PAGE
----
Forging wholesale's future.

Author:Lamalfa, Tom

Six forces converged to spawn the growth of wholesale mortgage banking in the 1980s. Today things have changed, and future prospects for this market are in question.


Rapid and profound shifts are occurring. The whos, whets and wheres fill the trade journals. You talk about them with each other and customers--hear them discussed on CNBC and at conferences. Change is omnipresent.

Beyond all these new developments and reports is their ripple effects on the people and structure of the mortgage delivery system. Employees names, hats, companies and hat racks soar through the night sky like so many meteorites.

People in the business are uniformly stressed: too many hours, meetings, hats to wear, roles to play. Too many altered assignments and too many handcuffs. It's almost an uphill struggle to stand still, we hear over and over.

Chief financial officers come and go today like marketing directors once did. Presidents too. On a recent assignment, we discovered that five of 26 mortgage banks we talked to had new CFOs this year; two others had new presidents. These are different CFOs than the ones who attended MBA's annual convention in Boston just last October. There's not a lot of continuity.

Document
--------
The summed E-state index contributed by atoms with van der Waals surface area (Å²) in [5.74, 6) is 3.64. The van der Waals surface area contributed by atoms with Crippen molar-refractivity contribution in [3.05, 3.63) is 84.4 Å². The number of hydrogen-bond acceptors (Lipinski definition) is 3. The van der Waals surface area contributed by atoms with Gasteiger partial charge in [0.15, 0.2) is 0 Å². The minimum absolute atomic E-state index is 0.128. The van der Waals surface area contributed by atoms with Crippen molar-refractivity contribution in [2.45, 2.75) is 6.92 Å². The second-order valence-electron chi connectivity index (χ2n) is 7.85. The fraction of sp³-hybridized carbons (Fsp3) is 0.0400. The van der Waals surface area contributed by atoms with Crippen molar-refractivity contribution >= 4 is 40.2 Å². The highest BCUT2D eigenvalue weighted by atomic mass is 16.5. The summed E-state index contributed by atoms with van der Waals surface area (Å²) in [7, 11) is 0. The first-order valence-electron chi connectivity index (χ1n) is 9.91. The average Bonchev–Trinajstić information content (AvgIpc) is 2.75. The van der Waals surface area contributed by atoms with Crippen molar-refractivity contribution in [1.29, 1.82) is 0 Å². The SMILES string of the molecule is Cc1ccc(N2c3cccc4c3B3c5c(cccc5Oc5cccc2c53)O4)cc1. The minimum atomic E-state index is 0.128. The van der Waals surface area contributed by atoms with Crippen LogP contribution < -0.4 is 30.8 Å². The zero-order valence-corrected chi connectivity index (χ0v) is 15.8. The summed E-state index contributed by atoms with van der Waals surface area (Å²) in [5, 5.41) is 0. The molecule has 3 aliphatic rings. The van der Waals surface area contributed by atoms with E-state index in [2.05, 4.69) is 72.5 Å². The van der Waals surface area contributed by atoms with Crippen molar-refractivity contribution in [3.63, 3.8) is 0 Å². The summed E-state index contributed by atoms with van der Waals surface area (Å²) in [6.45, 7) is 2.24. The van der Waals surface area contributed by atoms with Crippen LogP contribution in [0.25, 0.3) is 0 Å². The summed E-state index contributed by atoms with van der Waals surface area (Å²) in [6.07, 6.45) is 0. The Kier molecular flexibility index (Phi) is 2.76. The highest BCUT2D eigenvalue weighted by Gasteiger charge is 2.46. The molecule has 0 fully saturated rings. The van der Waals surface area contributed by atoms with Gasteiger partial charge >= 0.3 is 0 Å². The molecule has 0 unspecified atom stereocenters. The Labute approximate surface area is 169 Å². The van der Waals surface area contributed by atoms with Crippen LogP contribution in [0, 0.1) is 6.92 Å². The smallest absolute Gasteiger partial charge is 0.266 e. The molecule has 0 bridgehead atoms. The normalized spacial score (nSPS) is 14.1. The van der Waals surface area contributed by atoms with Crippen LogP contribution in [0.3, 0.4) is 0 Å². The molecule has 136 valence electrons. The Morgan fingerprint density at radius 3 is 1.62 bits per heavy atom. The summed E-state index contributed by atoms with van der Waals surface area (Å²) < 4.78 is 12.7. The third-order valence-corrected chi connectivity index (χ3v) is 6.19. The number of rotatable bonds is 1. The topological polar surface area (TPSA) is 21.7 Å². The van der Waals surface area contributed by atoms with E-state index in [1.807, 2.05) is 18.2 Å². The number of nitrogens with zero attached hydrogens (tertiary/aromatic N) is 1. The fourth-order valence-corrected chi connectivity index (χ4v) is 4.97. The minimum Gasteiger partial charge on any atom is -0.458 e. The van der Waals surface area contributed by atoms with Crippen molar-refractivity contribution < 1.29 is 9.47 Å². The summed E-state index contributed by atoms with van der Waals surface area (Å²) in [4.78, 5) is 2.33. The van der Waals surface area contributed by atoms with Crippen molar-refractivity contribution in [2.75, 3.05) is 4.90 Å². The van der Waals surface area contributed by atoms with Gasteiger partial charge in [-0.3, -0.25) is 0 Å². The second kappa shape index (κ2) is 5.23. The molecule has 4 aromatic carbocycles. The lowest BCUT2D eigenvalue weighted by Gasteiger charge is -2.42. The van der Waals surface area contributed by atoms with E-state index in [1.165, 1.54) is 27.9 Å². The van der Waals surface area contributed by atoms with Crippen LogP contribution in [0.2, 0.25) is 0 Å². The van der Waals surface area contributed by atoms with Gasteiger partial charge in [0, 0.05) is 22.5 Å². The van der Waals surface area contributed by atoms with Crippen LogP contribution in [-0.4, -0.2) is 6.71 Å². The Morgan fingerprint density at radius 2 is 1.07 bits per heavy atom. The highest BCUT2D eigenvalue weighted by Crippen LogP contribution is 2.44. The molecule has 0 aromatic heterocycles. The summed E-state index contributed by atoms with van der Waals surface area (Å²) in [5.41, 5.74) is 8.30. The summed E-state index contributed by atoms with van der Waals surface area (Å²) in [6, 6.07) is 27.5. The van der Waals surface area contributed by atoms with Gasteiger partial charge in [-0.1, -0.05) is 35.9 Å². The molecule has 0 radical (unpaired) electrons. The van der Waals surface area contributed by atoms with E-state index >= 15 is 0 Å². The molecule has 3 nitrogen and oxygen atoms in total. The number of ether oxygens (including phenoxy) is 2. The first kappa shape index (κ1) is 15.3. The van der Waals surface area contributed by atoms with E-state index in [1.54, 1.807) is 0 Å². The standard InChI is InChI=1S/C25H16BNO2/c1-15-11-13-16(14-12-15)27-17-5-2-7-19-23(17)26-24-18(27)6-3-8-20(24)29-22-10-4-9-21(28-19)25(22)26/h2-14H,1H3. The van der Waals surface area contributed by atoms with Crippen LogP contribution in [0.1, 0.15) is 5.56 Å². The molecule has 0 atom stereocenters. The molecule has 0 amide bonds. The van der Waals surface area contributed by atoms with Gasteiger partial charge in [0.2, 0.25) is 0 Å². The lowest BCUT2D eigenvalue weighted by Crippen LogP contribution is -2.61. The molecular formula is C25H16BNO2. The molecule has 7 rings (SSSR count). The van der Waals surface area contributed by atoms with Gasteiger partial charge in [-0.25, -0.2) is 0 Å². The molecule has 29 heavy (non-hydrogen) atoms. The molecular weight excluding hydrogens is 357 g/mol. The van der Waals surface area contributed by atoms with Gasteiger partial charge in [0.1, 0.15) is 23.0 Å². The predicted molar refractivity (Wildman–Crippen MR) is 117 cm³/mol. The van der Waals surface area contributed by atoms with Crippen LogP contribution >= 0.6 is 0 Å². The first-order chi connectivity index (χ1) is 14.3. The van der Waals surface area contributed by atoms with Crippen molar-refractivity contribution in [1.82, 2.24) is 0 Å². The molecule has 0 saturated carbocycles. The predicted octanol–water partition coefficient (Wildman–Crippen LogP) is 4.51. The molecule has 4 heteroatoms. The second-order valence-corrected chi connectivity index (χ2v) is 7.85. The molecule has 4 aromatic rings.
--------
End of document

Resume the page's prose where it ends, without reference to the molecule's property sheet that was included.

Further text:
The primary reason for this state of affairs is the financial trauma the mortgage banking industry has experienced these past 18 months. It's been a long hard road. Profits have been virtually nonexistent. Revenues have tumbled. Hardly anyone but Fannie Mae and Freddie Mac is making money. Cash flow is often coming from sales of servicing. Earnings are frequently from asset dispositions. Net income isn't the true, purer form that results from growth or widening margins. This business is experiencing negative growth.

Technology gets more than its share of blame for these forlorn signs. Though culpable, because it adds uncertainty to the very challenging mortgage banking environment, technology is being made more of a scapegoat than it deserves. The travails are really economic and structural; more like the airline industry, unfortunately. Higher long-term mortgage rates beginning in February 1994 caused a sharp deceleration in lending as refinancing activity collapsed.